Iran's mullah regime has said there are signs of a "creeping coup," in the media, after it banned a pro-reform newspaper and a news agency. Tehran now interprets any criticism of its failure to improve the economy as proof of a US-inspired plot.
Iran is crackind down on a press it accuses of fostering a "creeping coup."
Ham Mihan, a pro-reform newspaper, and the ILNA online news agency were both shut down by the authorities last Tuesday. The reformist and liberal press has been criticizing President Mahmoud Ahmadinejad for failing to deliver on his electoral promise to improve the economy but the regime is interpreting any negative press as proof of a plot.
"There are some signs of a creeping coup in the press," Culture Minister Hossein Saffar Harandi said on Saturday. Speaking to the Iranian news agency ISNA, he said that meant "a person moving within a framework of action to overthrow (the system)."
The government has accused the United States of using intellectuals and activists to undermine the Islamic Republic and engender a "soft revolution." President Ahmadinejad is now reported to have set up a special unit to counter "black propaganda against the government." And Iran even launched its own English-language news channel, Press TV, last week in a bid to break what it called the West's "stranglehold" over the world's media.
Mohammad Jafar Behdad, Ahmadinejad's communications advisor, told the Shargh newspaper this weekend that "the daily plots against the government plans and actions have turned into direct insults and mockery of the president." And the president's press officer, Ali Akbar Javanfekr, told the same paper: "As long as some publications serve the agenda of parties and power-seeking groups, relevant authorities should intervene."
Journalists are under intense pressure not to step out of line in an increasingly intolerant Iran. Since 2000 Iran's Press Supervisory Board and judiciary have closed down more than 100 publications, although many simply reopened or changed names. Observers see this as part of a wider squeeze on intellectuals, feminists, trade unionists and pro-reform students.
Four Iranian-Americans are currently under arrest, charged with spying after being identified as part of a US-led plot aimed at toppling the mullah regime. A number of women's rights activists have been arrested in recent months, accused of undermining national security.
Sanctions Are Having an Impact
The crackdown is thought to be linked to the rising international pressure over Iran's nuclear ambitions. The West accuses Tehran of using its civilian nuclear energy program to build atomic bombs and there are now moves to impose a third round of United Nations sanctions.
The new British Foreign Minister David Miliband said Monday that he was ready to work on a third resolution. "We think it's very, very important that the international community remains clear and united on this issue," he told the Financial Times. He said Iran "has every right to be a secure, rich country," but "doesnt have the right to set off a nuclear arms race in the Middle East."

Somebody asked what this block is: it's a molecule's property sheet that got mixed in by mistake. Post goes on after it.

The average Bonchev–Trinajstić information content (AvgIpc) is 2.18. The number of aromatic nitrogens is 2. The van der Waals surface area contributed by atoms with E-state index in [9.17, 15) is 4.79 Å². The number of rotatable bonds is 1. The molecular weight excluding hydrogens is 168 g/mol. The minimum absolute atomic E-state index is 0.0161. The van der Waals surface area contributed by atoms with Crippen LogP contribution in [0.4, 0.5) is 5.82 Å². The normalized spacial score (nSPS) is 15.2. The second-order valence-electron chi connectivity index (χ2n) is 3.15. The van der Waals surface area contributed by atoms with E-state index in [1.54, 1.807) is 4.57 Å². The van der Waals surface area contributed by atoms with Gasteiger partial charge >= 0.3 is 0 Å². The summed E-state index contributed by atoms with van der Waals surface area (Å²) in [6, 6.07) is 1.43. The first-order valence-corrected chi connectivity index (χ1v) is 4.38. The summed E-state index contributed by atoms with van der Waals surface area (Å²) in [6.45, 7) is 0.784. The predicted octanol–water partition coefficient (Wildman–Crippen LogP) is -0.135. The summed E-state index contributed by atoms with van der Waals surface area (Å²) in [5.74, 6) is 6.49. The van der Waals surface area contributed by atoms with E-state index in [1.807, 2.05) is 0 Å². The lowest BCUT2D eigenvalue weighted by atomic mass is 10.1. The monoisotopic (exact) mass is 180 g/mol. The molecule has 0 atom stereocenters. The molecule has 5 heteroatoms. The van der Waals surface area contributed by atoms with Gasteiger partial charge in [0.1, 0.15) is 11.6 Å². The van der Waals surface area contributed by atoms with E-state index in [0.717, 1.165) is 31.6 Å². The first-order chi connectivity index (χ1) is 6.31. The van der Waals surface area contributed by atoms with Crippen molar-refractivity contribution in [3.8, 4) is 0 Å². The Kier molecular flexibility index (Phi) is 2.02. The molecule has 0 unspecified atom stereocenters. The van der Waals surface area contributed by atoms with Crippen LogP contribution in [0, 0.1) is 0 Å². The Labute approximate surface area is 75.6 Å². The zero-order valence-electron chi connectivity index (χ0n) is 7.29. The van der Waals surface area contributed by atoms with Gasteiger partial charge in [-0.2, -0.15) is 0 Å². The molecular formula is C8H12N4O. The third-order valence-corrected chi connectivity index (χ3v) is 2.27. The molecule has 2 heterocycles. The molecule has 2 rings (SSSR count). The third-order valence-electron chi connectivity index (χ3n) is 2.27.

The two UN sanctions imposed in December 2006 and March 2007 have already made deep inroads on Iran's foreign trade and pushed up inflation. Although Iran is rich in crude oil, and is the second biggest oil exporter in OPEC, it has limited refining capacity and cannot make many improvements due to the sanctions. This has forced it to import more than half of the gasoline consumed in the country. Last year these imports cost Tehran an estimated 5 billion.
In late June the government attempted to reduce its reliance on imports by imposing a system of rationing for subsized gasoline. The move caused widespread unrest in the country, with many gas stations set alight and frustrated Iranians shouting slogans like "death to the president."
Iranians Frustrated with Ailing Economy
Undeterred the Iranian leader is now pushing through energy price increases. Up to now even big companies have only had to pay a few cents for electricity. Political observers in Tehran see the move as highly risky. While many Iranians feel they have a right to cheap gas and electricity, the president is now asking them to make the sacrifice of paying more for energy and managing with less fuel while cracking down on any critical voices. It is particularly the poor who are angry, as Ahmadinejad specifically promised to represent their interests in his presidential election campaign in 2005.
Mohammed Atrianfar, a liberal commentator and policy director at the newly banned Ham Mihan, told the Guardian newspaper: "The government is angry because the media sees the difference between its slogans and performance." But he insists that "the number of critical newspapers is very low and cannot conduct anything against the government that could be described as a coup."
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